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Baltimore?Uveitis is a vision-threatening disease for which current therapy?namely, oral corticosteroids, antimetabolites, T-cell inhibitors, and alkylating agents?is not consistently effective. In addition, the side effects produced by these treatments are well known.
James P. Dunn, MD, discussed recent advances in the treatment of uveitis here at the Current Concepts in Ophthalmology meeting. The good news is that there are biologic anti-inflammatory drugs that are extremely promising.
Such is the case of infliximab (Remicade, Centocor Pharmaceuticals) for the treatment of Behcet's disease. The drug may facilitate early resolution of severe ocular disease but without the long-term side effects caused by corticosteroids.
"Cytokines track leukocytes to the site of immune reaction and up-regulate the inflammatory cascade," explained Dr. Dunn. He is associate professor of ophthalmology, Ocular Immunology Service, Johns Hopkins-Wilmer Eye Institute, Baltimore. "A number of cytokines have been identified, but their specific roles are not fully understood."
The cytokine that has received the most attention, he pointed out, is tumor necrosis factor (TNF)-alpha, an inflammatory cytokine that is released by activated monocytes, macrophages, and T lymphocytes.
"The role of TNF-alpha in ocular diseases is becoming better established and it appears to have a very important role in Behcet's disease," he said.
Some biologic anti-inflammatory drugs are TNF antagonists such as etanercept (Enbrel, Immunex Corp), infliximab, and adalimumab (Humira, Abbott Laboratories); interleukin-2 receptor antagonists; and lymphocyte antagonists, such as rituximab, which depletes CD20 B cells.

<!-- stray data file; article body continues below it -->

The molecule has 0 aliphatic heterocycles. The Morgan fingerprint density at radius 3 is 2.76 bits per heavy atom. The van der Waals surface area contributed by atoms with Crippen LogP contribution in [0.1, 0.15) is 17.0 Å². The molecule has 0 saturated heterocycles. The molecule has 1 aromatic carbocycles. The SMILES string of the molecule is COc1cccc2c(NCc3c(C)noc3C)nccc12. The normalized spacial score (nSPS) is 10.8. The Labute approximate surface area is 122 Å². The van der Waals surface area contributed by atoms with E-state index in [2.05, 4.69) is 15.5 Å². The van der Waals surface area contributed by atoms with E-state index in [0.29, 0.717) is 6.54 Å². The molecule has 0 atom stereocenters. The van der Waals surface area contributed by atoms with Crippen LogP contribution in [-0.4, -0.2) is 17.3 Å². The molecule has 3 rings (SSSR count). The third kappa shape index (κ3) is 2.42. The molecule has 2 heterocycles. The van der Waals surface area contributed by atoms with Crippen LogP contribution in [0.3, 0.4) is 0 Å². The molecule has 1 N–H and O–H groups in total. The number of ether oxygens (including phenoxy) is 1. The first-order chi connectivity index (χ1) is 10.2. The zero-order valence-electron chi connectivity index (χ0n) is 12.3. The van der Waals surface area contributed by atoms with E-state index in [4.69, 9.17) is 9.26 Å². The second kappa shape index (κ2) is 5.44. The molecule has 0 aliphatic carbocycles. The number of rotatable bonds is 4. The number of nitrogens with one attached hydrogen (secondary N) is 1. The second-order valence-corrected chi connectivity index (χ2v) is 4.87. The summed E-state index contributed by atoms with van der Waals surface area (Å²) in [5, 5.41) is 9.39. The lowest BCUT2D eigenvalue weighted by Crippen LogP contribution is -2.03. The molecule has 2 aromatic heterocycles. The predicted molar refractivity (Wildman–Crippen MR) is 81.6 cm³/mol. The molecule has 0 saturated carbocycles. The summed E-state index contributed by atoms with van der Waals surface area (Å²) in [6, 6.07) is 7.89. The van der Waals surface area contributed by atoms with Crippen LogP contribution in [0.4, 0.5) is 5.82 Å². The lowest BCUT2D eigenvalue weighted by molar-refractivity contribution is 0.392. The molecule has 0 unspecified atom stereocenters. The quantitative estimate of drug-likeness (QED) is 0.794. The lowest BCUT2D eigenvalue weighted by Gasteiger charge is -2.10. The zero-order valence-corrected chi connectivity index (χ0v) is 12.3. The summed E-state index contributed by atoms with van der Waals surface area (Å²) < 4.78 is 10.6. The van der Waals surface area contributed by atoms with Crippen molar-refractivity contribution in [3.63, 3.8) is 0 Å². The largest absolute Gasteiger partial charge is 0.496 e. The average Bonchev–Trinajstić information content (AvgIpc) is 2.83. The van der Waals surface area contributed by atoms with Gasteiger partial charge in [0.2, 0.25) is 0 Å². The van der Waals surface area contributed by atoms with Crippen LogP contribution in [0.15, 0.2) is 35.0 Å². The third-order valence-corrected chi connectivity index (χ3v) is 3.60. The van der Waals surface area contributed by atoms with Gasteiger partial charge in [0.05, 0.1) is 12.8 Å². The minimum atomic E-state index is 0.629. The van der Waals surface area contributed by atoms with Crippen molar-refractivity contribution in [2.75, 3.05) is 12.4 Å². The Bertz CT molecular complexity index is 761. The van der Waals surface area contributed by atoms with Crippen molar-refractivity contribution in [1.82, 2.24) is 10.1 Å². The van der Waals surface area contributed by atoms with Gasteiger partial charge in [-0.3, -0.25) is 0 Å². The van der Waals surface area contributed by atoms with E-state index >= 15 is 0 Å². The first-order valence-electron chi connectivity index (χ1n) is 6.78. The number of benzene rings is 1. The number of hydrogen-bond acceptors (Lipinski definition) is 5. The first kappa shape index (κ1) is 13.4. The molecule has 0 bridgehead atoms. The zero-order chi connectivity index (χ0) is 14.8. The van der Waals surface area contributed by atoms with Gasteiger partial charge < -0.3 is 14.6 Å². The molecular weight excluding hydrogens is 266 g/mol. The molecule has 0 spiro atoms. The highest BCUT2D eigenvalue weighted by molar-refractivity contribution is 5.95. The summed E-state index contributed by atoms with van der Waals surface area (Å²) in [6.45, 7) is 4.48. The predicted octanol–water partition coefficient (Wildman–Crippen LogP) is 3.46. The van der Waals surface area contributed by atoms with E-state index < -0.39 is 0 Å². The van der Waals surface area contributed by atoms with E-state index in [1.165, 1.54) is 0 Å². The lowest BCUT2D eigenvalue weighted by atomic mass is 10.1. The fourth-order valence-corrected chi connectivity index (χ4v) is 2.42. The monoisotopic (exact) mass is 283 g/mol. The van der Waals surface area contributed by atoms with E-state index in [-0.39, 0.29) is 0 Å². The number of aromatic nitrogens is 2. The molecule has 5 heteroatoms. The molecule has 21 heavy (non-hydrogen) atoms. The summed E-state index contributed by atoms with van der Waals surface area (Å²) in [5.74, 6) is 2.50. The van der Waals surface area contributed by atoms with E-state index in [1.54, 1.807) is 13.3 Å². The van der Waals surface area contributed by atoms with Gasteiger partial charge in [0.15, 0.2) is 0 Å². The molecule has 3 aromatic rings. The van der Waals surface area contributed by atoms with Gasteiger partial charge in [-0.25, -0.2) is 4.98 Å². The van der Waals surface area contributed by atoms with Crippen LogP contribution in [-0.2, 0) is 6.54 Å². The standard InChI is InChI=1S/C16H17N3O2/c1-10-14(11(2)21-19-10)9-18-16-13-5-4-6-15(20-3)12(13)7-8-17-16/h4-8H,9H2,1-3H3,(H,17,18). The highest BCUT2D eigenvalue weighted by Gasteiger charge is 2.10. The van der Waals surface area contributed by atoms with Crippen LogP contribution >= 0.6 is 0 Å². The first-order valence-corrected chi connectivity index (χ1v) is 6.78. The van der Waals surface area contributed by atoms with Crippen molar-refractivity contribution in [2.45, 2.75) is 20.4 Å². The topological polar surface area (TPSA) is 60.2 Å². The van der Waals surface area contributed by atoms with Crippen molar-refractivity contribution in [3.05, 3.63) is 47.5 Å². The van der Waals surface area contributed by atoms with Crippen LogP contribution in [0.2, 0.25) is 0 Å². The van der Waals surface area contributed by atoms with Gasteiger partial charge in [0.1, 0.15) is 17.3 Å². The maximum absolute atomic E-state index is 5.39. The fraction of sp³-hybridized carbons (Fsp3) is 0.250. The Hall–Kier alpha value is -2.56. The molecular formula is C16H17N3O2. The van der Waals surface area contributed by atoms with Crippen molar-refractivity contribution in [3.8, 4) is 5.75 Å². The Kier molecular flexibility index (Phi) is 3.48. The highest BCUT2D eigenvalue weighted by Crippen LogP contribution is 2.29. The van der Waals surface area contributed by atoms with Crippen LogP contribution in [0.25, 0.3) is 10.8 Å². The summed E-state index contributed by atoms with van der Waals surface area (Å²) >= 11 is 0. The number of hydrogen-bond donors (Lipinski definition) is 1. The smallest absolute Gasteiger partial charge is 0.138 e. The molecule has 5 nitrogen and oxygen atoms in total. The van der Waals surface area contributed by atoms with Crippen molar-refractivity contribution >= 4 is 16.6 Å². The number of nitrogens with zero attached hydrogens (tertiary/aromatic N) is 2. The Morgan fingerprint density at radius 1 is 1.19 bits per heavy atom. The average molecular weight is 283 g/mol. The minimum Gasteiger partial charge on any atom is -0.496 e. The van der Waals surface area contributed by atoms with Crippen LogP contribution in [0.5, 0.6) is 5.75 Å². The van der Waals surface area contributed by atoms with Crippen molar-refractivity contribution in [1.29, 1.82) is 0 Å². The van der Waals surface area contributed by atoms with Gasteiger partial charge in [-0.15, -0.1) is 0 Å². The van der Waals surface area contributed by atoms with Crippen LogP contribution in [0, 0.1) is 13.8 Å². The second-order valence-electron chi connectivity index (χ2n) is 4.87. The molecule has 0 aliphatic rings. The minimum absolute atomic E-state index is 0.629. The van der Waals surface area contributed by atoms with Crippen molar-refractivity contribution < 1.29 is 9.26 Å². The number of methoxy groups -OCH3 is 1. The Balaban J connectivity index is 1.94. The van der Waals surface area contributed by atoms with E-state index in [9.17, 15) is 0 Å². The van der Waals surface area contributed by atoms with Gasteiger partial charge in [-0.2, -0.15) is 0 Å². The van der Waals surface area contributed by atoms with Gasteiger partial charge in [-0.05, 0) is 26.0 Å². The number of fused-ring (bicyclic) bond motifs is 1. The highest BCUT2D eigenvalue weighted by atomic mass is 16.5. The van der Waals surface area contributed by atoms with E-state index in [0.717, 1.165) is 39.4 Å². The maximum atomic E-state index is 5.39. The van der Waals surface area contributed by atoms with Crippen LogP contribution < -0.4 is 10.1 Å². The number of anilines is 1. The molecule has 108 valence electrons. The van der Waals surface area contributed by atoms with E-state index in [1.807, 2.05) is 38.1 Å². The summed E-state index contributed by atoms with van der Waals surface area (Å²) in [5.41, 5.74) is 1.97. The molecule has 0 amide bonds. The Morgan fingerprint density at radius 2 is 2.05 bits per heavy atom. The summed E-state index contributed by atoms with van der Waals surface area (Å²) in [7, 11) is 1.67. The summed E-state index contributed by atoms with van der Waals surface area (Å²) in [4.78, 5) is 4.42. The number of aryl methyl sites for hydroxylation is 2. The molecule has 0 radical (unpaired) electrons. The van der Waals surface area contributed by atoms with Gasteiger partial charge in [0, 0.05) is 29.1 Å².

"The drugs have shown promising results in the treatment of uveitis associated with chronic juvenile rheumatoid arthritis," he said.
Dr. Dunn noted that there are case reports published about patients with peripheral ulcerative keratitis, scleritis, and chronic or recurrent uveitis that responded to biologic anti-inflammatory drugs after the disease did not respond to conventional therapy.
The downside to the use of biologic anti-inflammatory drugs is that they carry the potential for serious side effects that include infections (especially tuberculosis and other granulomatous diseases); malignancies; allergic reactions (these occur with greater frequency in the chimeric or non-fully humanized monoclonal antibodies) that include flu-like reactions, shortness of breath, and skin lesions; thrombosis; and demyelination diseases.
Natalizumab (Tysabri, Biogen Idec), for example, showed promise in the treatment of multiple sclerosis; however, some patients developed and died of progressive multifocal leukoencephalopathy with the result that the drug was pulled from the market.
Other disadvantages include the fact that some of the drugs have produced disappointing results in that they do not appear to induce long-term remission of the disease. Importantly, the dosing regimens have not been firmly established. The dosing for infliximab ranges from 3 to 8 mg/kg every 4 to 8 weeks.
Another consideration is that treatment of ocular inflammatory disease may necessitate administering higher doses than those needed to treat rheumatologic disease. To date there have been no results from controlled clinical trials published, Dr. Dunn noted.
On the practical side, the biologic anti-inflammatory drugs are extremely expensive and insurance companies are reluctant to cover the costs for diseases for which the drugs have not been approved, such as uveitis. Infliximab on average can cost about $2,400 for each infusion, and this treatment has to be repeated six to eight times annually.
Dr. Dunn told ophthalmologists to look for the results of a prospective study by Suhler and colleagues on the use of infliximab for refractory uveitis. Preliminary results, published earlier this year (Arch Ophthalmol 2005;123:903-912), showed that the treatment was usually effective but that the incidence of serious side effects was unexpectedly high.